Longtime Red Sox reliever Brandon Workman has enjoyed a respectable pitching career during his off-and-on tenure with the Sox. He appeared in the 2013 World Series, then spent the next three years bouncing between the majors and AAA Pawtucket before undergoing Tommy John surgery in the summer of 2016. Workman eventually secured his spot on the roster in 2017 and has stayed ever since. The reliever achieved average seasons in 2017 and 2018, where he was a part-time bullpen fixture. But since 2019, his numbers have flipped and he has become one of the most dominant relievers in the game.
Batters have trouble with the curve
There were lots of combined factors that led to this change, but perhaps the most important is the increased usage of his fatal curveball. In 2018, Workman threw his curveball only 36% of the time, compared to a mark that reached 47% in 2019. His curveball usage has hovered around the 50% mark during his only 5.0 IP in 2020. With Workman changing his dominant pitch from a four-seam fastball to his curve, he’s been able to rack up strikeouts like he never could before. With his curve last season, Workman achieved a strikeout rate of 36.2%, a 10% increase from 2018.
Along with an increased strikeout rate on his curveball in 2019, Workman also experienced a drop in contact against the pitch. In the 585 curveballs Workman deployed in 2019, opponents were only able to produce 76 batted ball events (BBE). This accounts for ~13% of the curveballs Workman threw.
Not only did he have a low contact rate, but Workman also showcased an elite Hard Hit rate while using his curveball. His overall Hard Hit rate in 2019 was only 30.4%, a mark that ranked in the top 4% of the majors. With a contact rate so low and a strikeout rate so high, Workman’s increased usage of his curveball in the past few years has baffled batters and led him on the path to becoming a dominant late-inning reliever.
His curveball has been one of the most effective in baseball in the past two years. By pairing this with his 90-96 MPH four-seamer, Workman has made an elite combo that allows him to shower all parts of the strike zone.
During 2017 and 2018, Workman showed a grim barrel rate on the majority of his pitches. This all changed in 2019, when his overall Barrel rate plunged to 0.7%, compared to a league-average of 6.3%. Most of this can be attributed to the improvement of his four-seam fastball. In 2018, Workman’s four-seamer had a Hard Hit rate of 37.8% and a Barrel rate of 13.3%. These marks dramatically decreased to 31.3% and 0%, respectively, last season. Workman’s 2019 overall Hard Hit rate (top 10% of the league) and Barrel rate (top 1% of the league) dramatically increased his effectiveness as a late-innings reliever/closer. An improvement this large on a specific pitch coupled with his improved curveball efficiency allowed Workman to change speed on hitters in an instant and baffle most opponents.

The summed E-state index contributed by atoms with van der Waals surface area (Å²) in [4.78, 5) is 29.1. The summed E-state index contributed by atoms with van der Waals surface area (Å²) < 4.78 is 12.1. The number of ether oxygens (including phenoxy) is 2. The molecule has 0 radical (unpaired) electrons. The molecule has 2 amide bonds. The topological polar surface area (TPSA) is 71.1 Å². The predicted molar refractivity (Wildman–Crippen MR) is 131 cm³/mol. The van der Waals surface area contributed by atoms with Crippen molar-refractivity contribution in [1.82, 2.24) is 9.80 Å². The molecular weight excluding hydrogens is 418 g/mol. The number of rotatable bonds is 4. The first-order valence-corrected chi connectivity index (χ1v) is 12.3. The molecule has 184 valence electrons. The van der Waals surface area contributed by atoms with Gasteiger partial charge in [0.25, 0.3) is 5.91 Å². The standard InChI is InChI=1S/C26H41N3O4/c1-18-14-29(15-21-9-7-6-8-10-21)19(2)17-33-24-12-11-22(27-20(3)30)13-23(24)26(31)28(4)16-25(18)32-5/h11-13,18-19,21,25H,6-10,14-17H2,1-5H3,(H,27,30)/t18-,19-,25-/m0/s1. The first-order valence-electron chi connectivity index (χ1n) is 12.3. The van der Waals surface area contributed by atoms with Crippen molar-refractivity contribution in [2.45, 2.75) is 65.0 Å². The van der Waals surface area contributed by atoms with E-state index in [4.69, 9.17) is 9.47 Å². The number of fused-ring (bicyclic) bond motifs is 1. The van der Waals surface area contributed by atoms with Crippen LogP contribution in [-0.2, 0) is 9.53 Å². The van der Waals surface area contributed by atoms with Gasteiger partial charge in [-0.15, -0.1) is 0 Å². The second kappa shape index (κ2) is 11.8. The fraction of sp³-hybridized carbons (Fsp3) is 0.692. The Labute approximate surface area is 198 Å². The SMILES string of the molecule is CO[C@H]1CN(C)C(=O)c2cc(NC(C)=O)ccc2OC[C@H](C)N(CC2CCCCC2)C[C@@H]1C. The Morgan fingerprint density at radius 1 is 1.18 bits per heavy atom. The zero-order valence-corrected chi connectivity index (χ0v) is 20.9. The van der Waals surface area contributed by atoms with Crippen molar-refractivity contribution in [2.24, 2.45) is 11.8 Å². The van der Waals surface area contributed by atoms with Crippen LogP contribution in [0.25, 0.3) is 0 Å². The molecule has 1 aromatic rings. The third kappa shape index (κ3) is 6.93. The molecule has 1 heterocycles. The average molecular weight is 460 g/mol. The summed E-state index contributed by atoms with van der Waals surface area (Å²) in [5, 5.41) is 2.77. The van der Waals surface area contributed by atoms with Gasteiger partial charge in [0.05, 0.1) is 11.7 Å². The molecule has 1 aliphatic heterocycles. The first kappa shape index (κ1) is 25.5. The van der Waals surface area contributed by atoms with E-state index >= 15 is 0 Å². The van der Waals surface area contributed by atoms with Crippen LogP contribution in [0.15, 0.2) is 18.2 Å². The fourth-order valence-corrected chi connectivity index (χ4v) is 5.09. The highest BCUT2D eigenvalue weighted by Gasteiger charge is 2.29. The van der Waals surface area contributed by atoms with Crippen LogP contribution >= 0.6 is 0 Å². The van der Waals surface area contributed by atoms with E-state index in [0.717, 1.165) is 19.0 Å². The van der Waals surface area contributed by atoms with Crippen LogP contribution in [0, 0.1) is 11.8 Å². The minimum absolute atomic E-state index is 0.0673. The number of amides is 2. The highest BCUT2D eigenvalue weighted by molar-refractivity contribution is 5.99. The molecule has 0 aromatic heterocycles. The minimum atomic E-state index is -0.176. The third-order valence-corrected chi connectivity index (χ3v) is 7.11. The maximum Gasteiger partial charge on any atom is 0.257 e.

Along with a decreased Barrel rate came an increased GB rate for Workman last season. This change seemed common last year amongst other Red Sox pitchers as well. His GB% spiked to 52.6, which was 7% higher than in 2018. This may be due to Workman’s impressive spin rate on his curveball which, in 2019, ranked in the 67th percentile of the majors.
In 2019, Workman was also able to increase his K%, boosting it by over 14% to achieve his final mark of 36.4%, which was good for the top 3% of all pitchers in the majors. Overall, his increased strikeout rate may have been the reason he performed so well in 2019 and could be a big reason why he will be so largely sought after by teams at the trade deadline. But Workman’s game still possesses a large flaw that prevents him from achieving complete success.
Not just a walk in the park
While Workman had an elite strikeout rate in 2019, he struggled greatly with giving up walks. In 71.2 IP, Workman gave up only 29 hits but walked 45 batters. Even though his curveball baffled most opponents, Workman’s cutter seemed to be his downfall as he had trouble controlling it. With the increased cutter usage last season, Workman’s walk rate ballooned to 15.7%, which ranked in the bottom 1% of the majors. The key to his success in coming years will be regaining his control and decreasing his walk rate.
Even with an inflated walk rate that worsened his results, Workman still had a phenomenal showing in 2019, and hopes for sustained success in 2020. He had four marks in individual statistics that ranked in the top 1% in the majors (Barrel rate, BA, xSLG, and wOBA), three within the top 4% (xwOBA, xwOBACON, K%), and one within the top 10% (Hard Hit rate). Workman also boasted the sixth-highest WAR by a reliever in 2019 (2.1).
All in all, Workman was a force to be reckoned with, and the case can be made that he was a top-10 reliever in baseball last year. If he can uphold his low contact rates and K% in the future while also decreasing his walk rate, he could be a permanent fixture in the back-end of the bullpen, and a dominant one at that.
Due to Workman’s successes in 2019, lots of teams will be asking about him at the trade deadline. With the Red Sox getting off to a slow start, and some playoff contenders like the Astros and Phillies lacking bullpen pieces and established closers, Workman could be one of the most desired players on the market. He has considerably overperformed his xFIP and xWOBA in the past two seasons and has shown that he can be a dominant late-innings reliever. This is an enticing package for many teams, especially considering Workman’s free-agent status following the 2020 season.
Photo credit: John Tlumacki, Boston Globe